I have a page layout with an inner <div id="content"> element which contains the important stuff on the page. The important part about the design is:

#content {
  height: 300px;
  width: 500px;
  overflow: scroll;

Now when the containing text is larger than 300px, I need to be able to scroll it. Is it possible to scroll the <div>, even when the mouse is not hovering the element (arrow keys should also work)?

Note that I don’t want to disable the ‘global’ scrolling: There should be two scrollbars on the page, the global scrollbar and the scrollbar for the <div>.

The only thing that changes is that the inner <div> should always scroll unless it can’t be moved anymore (in which case the page should start scrolling).

Is this possible to achieve somehow?


I think the problem was a bit confusing, so I’ll append a sequence of how I would like it to work. (Khez already supplied a proof-of-concept.)

The first image is how the page looks when opened.

Now, the mouse sits in the indicated position and scrolls and what should happen is that

  • First the inner div scrolls its content (Fig. 2)
  • The inner div has finished scrolling (Fig. 3)
  • The body element scrolls so that the div itself gets moved. (Fig. 4)

Hope it is a bit clearer now.

Scroll concept (Image thanks to gomockingbird.com)

  • 1
    I tried an using window.onscroll to capture the event. It kind of works but definitely wonky. Have a look at my jsfiddle. Only posting it here because maybe just maybe it will spark an idea in someone's mind.
    – Khez
    Commented Apr 15, 2011 at 14:56
  • one min im working on a fiddle for your update
    – Naftali
    Commented Apr 15, 2011 at 15:56
  • i posted an answer to your update
    – Naftali
    Commented Apr 15, 2011 at 16:15

6 Answers 6


I don't think that is possible to achieve without scripting it, which could be messy, considering the numerous events which scroll an element (click, scrollwheel, down arrow, space bar).

  • The scripting part is not the problem. The site won’t be useless without this feature, after all. It’s bad though, if it is particularly messy. I don’t want to introduce numerous bugs without knowing what I’m doing.
    – Debilski
    Commented Apr 15, 2011 at 14:31
  • Accepting this because it is the only solution without side effects.
    – Debilski
    Commented Oct 21, 2011 at 21:32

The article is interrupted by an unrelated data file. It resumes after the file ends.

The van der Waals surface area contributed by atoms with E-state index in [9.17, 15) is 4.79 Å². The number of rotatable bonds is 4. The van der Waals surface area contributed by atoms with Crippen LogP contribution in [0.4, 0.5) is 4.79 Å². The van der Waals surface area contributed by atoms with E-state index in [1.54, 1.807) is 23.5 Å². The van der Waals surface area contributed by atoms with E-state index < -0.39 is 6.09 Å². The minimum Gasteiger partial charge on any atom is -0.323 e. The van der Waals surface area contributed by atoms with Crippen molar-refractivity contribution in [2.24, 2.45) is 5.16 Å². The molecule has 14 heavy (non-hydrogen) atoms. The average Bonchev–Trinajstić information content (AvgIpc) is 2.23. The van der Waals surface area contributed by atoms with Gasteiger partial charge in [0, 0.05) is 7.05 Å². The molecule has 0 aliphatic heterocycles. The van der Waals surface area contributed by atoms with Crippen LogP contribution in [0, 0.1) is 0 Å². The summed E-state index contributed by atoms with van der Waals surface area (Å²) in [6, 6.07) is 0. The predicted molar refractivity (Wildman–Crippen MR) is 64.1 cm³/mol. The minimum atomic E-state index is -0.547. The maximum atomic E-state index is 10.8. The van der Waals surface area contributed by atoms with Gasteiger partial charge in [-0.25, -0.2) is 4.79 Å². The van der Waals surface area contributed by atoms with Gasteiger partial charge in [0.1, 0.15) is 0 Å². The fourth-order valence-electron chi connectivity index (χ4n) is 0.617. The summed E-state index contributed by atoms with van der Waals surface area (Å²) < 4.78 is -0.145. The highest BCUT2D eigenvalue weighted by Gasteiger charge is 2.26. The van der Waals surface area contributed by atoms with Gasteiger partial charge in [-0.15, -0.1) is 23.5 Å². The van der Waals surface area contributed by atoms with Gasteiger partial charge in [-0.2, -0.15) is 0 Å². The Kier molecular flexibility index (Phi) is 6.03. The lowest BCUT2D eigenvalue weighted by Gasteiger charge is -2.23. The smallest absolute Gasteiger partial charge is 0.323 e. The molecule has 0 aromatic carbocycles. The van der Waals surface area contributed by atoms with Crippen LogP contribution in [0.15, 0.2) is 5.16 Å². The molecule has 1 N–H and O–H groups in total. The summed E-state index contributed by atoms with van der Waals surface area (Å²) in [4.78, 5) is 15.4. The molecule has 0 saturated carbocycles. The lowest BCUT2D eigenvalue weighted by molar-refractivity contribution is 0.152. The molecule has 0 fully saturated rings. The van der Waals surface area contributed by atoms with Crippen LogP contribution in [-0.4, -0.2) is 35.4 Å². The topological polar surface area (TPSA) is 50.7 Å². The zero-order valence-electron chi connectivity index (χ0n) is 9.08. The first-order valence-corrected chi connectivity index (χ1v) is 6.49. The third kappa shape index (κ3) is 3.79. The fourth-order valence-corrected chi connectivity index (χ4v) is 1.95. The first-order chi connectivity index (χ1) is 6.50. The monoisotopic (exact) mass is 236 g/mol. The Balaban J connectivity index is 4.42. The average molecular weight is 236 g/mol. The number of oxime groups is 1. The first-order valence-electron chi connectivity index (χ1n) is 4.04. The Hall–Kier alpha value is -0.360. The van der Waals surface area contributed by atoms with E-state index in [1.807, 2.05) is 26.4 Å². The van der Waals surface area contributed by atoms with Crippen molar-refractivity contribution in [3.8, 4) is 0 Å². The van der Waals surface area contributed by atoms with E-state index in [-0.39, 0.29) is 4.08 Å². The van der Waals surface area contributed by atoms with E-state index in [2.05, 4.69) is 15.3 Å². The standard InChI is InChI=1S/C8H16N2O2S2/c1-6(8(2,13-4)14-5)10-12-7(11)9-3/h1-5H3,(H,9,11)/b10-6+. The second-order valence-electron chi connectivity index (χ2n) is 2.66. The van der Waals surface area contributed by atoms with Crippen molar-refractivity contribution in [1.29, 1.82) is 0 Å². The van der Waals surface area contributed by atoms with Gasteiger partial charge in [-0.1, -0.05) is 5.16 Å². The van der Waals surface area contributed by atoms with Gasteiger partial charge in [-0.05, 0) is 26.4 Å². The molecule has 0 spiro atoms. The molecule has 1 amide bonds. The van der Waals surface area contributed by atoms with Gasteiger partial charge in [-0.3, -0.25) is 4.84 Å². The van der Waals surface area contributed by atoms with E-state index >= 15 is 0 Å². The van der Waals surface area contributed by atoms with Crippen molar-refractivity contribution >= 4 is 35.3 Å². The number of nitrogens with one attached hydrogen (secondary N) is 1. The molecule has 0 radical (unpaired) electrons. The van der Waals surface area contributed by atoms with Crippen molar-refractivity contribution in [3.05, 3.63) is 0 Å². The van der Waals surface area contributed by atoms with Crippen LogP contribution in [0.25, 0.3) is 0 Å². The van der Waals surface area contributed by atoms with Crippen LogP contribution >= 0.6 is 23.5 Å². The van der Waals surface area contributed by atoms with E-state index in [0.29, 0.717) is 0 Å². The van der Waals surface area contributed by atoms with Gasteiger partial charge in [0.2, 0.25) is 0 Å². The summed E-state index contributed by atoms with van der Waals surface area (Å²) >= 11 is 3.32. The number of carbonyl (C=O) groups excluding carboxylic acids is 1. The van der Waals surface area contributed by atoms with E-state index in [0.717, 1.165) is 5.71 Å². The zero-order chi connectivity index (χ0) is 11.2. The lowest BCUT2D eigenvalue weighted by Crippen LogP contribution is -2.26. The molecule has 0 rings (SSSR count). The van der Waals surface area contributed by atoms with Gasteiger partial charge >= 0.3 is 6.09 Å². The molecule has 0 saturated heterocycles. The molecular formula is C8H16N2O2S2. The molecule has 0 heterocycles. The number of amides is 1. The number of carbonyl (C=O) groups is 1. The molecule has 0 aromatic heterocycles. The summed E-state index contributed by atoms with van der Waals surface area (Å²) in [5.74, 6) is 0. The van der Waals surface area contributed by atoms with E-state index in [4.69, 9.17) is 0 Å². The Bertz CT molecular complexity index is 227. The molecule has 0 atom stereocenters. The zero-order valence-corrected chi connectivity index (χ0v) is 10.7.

• which solution?
    – Jonathan
    Commented Mar 14, 2017 at 8:07

An option could be using the jQuery scroll plugin. I know it has the availability to create scrollbars on an div. The only thing you need to add yourself is the logic to catch the events when keyboard buttons are pressed. Just check out the keycodes for the arrow keys and make the div scroll down.

The plugin can be found here.

You can use it like this;

<script type="text/javascript">
  // append scrollbar to all DOM nodes with class css-scrollbar

here is a solution that might work: (fiddle: http://jsfiddle.net/maniator/9sb2a/)

var last_scroll = -1;
    var scroll = $('#view').data('scroll');
    if(scroll == undefined){
        $('#content').data('scroll', 5);
        scroll = $('#content').data('scroll');
    else {
        $('#content').data('scroll', scroll + 5);
        scroll = $('#view').data('scroll');
        'window scroll':$('window').scrollTop(), 
        'scroll var': scroll, 
        'view scroll':$('#view').scrollTop(),
        'view height':$('#view').height(),
        'ls': last_scroll 
    if(last_scroll != $('#content').scrollTop()){ //check for new scroll
        last_scroll = $('#content').scrollTop()
        $('#content').scrollTop($('#content').scrollTop() + scroll);

        //console.log(e, 'scrolling');


It is a bit buggy but it is a start :-)

  • I think the main problem with all approaches waiting for a scroll event is: they won’t work when body does not scroll.
    – Debilski
    Commented Apr 15, 2011 at 16:47
  • There will only be a $(window).scroll event, when there is a ‘physical’ scroll of the body. When the body is small enough to fit the screen, nothing happens.
    – Debilski
    Commented Apr 15, 2011 at 17:03

The only way I believe you can achieve this is through the use of frames.

Frames - W3Schools Reference

  • 7
    Frames and W3Schools in the same answer? :P
    – alex
    Commented Apr 15, 2011 at 14:34
  • 2
    It was a challenge to get them both in ;P
    – Ollie
    Commented Apr 15, 2011 at 14:34
  • The link does not really show, how I would achieve this with frames. But since it is not an option anyway, I don’t really need to know. ;)
    – Debilski
    Commented Apr 15, 2011 at 14:39
  • @Debilski You would just set the height of the frame with CSS and if the page included in it requires it, then the scrollbar will automatically appear :) but okay, goos luck getting it done.
    – Ollie
    Commented Apr 15, 2011 at 14:42
  • The scrollbar appears perfectly with a pure div solution. The problem is, that I want to scroll it without hovering it.
    – Debilski
    Commented Apr 15, 2011 at 14:50

If you just want to have a fixed positioned "div" and scroll only it, maybe you could use a trick like:


Scrolling with mouse wheel and all kinds of keys works as expected. Only thing is that the scrollbar is on the document body only.


I found a solution... Not perfect... http://jsfiddle.net/fGjUD/6/.


body.noscroll {
    position: fixed;
    overflow-y: scroll;
    width: 100%;

JS (jQuery):

if ($("body").height() > $(window).height()) {
    var top;
    $('#scrolldiv').mouseenter(function() {
        top = $(window).scrollTop();
        $('body').addClass('noscroll').css({top: -top + 'px'});
    }).mouseleave(function() {

The text wrapping problem can be solved putting the whole content in fixed-width div. There is another bug for IE browser. If the page has center-aligned backgrond, it will move left-right on mouseenter on #scrolldiv

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